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Discussion Starter · #1 ·
This is my first year and I started with 3 hives, 2 used with drawn foundations, one new with plastic foundations. I took some of the drawn frames and mixed them in with the new and some new with the old. So far they haven't touched the new foundations so I figure I wouldn't be out anything if I started foundationless or at least attempted it. I read some of Bush's ideas on this, but have questions.

- how long does it take for them to draw.
- can you do this in the main hive body as well as supers.
- can I keep the ones that I have already drawn in the same boxes.

thanks
Mike
 

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They should draw them pretty quickly if you have a good nectar flow. if not they will only make partial combs, most likely.

Some bees don't like plastic foundation, others use it just fine. I prefer wax foundation even though it's more work (I crosswire it all). Gets drawn more reliably and the bees seem to like it better. If you stick with the plastic, they may only draw it out when there isn't any other place to work.

Peter
 

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Mike,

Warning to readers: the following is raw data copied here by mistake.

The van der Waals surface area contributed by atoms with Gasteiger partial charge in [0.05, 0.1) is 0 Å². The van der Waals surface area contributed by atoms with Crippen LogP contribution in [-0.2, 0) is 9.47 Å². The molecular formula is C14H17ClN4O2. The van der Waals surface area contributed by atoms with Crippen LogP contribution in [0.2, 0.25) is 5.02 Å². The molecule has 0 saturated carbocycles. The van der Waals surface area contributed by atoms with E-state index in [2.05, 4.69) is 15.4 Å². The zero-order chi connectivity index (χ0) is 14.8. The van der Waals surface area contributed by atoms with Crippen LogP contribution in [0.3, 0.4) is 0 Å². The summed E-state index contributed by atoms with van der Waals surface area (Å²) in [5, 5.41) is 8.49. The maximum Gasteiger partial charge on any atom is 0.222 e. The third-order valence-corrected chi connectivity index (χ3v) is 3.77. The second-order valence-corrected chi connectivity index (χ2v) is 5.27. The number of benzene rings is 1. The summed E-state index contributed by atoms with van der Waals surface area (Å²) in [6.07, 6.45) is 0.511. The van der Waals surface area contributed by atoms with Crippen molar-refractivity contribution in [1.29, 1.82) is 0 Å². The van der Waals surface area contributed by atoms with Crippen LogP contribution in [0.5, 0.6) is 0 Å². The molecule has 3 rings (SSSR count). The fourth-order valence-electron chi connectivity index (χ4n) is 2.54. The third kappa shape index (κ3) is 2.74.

Sometimes bees will draw real fast, others slower. Depends on many factors.

I use foundationless in the brood chamber for the most part that has been checkerboarded with drawn comb. For the honey supers I use all plastic so it doesn't blow out during extraction.
 

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If you are only going foundationless in one place the brood box is the place to go.
With a good nectar flow they will build it faster than they draw out foundation. Bee number is also a factor though. I caught a cast swarm last year that took 3 months to complete 3 TBH combs, where as a occupied bait hive I picked up yesterday has them building rapidly on all 9 bars.
Use the ones already drawn as a "sandwich" either side of the foundationless frames to prompt straight building. Then cycle them out. It is best if you are going foundationless in the brood chamber to eventually go foundationless throughout the brood chamber. The super doesn't matter so much since the cell sizes don't matter for bee development. Honey cells are often larger than worker cells anyway so they don't have to build quite so much of it.
 

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I gave a new beekeeper 2 foundationless frames to put in his hive ( he asked for them ). They were installed 9 days ago and when we checked the hive both frames had been drawn and filled with nectar.
The answers to your questions are
1) It depends. There's too many unknown variables to know.
2) Yes. Just remember that with foundationless, one good comb leads to another.
3) Yes.
 

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Discussion Starter · #6 ·
Thanks for all the info guys, it really helps when people are good enough to help others out when they can.
Mike
 
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